Wednesday, May 10, 2000
OSG results reflect improving tanker
OSG says that, in the first quarter, increasing production and shipments of crude oil from Middle East, North Sea and Latin American producers resulted in steady improvement in time charter equivalent rates (TCE) from the severely depressed levels that prevailed for its VLCCs and Aframax crude carriers during the fourth quarter of 1999. From January through April 2000, average monthly TCE rates for VLCCs steadily improved rising from $14,000 to $35,000 per day at the end of the period. OSG says its first quarter figures reflect "only a portion of this dramatic improvement," since they predominantly reflect fixtures made in the lower rate environment at the end of 1999 and early 2000. Nevertheless, pre-tax income from vessel operations increased by $11.1 million over the last quarter of 1999 reflecting an improvement in average VLCC and Aframax TCE earnings of $10,000 per day and $7,500 per day, respectively. First quarter VLCC TCE earnings, however, remain approximately $5,000 per day below the rates earned in the prior year's quarter.
Since February, all of OSG's VLCCs, with the exception of three vessels on long-term charter, have been trading in the Tankers International (TI) pool established by OSG and five other leading tanker companies. The TI pool fleet now includes 43 modern VLCCs and is expected to exceed 50 vessels by 2002 as participants take delivery of newbuildings and vessels are redelivered from time charters. Since its inception, TI has been able to improve vessel utilization through backhauls and other efficiencies facilitated by the size and quality of its modern VLCC fleet. TI also offers participating owners opportunities for cost savings and other synergies based upon the scale of its operations.
OSG says its 20-vessel Aframax pool with PDV Marina continues to enjoy a leading market position in the Atlantic Basin crude trade. Since it began in 1996, the Aframax pool has developed a growing portfolio of contracts of affreightment and backhauls that complement its base of Venezuelan cargoes and enable pool vessels to achieve a premium over market rates. OSG will increase the number of vessels in the pool through the addition of its four wide-bodied, shallow draft Aframax newbuildings delivering in 2001 and 2002.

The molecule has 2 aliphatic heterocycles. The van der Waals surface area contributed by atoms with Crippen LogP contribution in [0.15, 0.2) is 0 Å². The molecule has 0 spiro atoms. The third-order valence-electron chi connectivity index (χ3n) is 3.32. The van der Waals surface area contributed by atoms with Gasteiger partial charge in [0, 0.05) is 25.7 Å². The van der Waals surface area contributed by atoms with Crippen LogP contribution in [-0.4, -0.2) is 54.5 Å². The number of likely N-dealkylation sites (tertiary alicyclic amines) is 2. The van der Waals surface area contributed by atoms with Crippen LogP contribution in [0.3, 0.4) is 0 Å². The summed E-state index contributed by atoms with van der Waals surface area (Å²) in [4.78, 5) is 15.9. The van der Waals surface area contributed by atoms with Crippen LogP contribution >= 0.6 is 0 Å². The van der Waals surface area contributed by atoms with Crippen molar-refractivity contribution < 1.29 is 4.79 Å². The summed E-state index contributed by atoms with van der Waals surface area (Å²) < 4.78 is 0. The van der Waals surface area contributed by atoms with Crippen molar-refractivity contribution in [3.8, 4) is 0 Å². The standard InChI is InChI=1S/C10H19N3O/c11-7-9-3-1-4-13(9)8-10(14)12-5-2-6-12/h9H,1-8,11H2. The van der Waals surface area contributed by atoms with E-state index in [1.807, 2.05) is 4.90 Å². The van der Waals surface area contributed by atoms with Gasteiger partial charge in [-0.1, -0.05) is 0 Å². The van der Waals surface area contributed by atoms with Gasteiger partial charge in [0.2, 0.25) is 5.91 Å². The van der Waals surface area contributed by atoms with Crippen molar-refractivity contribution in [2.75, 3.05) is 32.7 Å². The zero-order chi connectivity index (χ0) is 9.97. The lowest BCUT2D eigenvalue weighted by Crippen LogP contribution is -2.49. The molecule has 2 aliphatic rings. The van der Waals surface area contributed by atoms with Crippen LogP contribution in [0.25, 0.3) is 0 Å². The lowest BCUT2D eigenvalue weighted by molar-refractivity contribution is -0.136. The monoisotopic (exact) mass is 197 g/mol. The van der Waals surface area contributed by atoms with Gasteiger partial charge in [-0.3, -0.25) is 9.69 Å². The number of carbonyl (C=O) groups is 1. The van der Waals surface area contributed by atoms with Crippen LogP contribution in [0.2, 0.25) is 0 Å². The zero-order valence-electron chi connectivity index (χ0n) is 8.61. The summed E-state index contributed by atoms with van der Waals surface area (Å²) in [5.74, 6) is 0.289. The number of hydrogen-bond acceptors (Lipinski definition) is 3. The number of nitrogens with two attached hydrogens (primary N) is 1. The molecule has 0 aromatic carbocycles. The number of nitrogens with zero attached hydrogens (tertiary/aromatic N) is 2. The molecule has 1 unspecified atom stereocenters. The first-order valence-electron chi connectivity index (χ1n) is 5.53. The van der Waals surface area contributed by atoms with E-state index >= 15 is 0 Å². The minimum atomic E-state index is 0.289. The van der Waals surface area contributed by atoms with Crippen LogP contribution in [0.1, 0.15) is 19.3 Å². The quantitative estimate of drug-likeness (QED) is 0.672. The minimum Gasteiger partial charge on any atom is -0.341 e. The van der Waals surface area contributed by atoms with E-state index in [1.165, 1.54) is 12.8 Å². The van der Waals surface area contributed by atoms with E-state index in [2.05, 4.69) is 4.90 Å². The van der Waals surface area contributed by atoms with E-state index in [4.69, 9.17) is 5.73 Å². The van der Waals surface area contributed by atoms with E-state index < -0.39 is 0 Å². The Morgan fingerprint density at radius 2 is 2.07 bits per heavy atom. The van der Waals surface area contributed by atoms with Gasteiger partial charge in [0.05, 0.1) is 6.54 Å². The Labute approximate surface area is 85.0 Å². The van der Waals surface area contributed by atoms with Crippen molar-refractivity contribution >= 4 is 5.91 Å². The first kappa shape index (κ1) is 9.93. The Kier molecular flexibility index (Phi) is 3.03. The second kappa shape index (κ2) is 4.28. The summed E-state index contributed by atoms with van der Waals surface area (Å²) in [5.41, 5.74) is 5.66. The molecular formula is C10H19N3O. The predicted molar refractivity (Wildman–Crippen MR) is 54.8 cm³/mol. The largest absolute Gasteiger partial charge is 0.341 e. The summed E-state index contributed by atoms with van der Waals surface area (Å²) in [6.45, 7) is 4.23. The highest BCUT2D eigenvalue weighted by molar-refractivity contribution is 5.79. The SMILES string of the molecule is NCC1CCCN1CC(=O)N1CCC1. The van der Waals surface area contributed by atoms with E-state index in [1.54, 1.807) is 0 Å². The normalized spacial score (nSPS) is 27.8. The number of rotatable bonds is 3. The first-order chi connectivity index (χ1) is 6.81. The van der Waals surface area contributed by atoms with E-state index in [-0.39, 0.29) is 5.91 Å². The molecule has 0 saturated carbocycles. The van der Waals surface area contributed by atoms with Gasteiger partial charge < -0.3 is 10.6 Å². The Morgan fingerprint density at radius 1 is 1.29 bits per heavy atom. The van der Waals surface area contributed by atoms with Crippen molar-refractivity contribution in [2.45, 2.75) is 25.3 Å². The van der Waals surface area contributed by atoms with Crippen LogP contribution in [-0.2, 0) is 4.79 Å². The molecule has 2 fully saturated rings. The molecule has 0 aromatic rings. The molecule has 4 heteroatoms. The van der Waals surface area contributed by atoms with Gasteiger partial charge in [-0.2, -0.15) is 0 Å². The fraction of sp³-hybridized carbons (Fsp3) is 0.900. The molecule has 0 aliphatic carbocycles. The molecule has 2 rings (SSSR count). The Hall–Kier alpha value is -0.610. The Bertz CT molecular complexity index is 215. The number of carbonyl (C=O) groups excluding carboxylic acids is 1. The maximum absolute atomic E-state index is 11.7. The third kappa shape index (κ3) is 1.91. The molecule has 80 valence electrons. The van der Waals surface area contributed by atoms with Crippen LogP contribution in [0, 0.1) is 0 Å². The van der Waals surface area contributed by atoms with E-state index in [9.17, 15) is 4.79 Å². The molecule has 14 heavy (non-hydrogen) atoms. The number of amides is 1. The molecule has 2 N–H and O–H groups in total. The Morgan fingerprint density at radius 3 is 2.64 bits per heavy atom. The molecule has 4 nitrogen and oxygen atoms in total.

OSG says that strengthening tanker markets reflect increased production quotas set by OPEC and other major oil producers to meet pent-up demand for oil created by the strong economic performance of most of the industrialized world, and by the resurgence of growth in the Pacific Rim. Increased demand for oil in these regions is further strengthened by the need to rebuild inventories depleted by the past two years of production cutbacks.
In the wake of
the Erika spill off France last year, markets are reflecting
an increasing preference for more modern tonnage, says OSG. This
coupled with IMO rules limiting trading of older tonnage and
the higher fuel consumption of such older tonnage has caused
an acceleration of scrapping. In the first quarter, 14 VLCCs
were sold for scrap versus 34 scrapped for all of 1999. Over
the next couple of years, these trends are likely to result in
a significant tightening of crude tanker markets. With shipyard
capacity essentially committed through a large part of 2002,
most orders being placed today will not be available for trading
Kvaerner shipbuilding operations back
The major contributor to the profit , says Kvaerner, was a good result at the Warnow yard. A rig contract for Stena Line is advancing well, and the yard can now utilize its full productivity, since rig is not subject to the capacity restrictions imposed on the yard by the EC in return for restructuring subsidies.
Kvaerner's shipbuilding order intake in the first quarter was NOK 3.1 billion, compared to NOK 145 million in the preceding quarter. The major contracts booked in the period were a cruise ship for Carnival Cruise Lines, and two container vessels for German owners.
The order backlog
at the end of the period amounting to NOK 15.1 billion, in line
with the preceding quarter. Additionally, a Letter of Intent
was signed in February to build two more vessels in the Voyager-class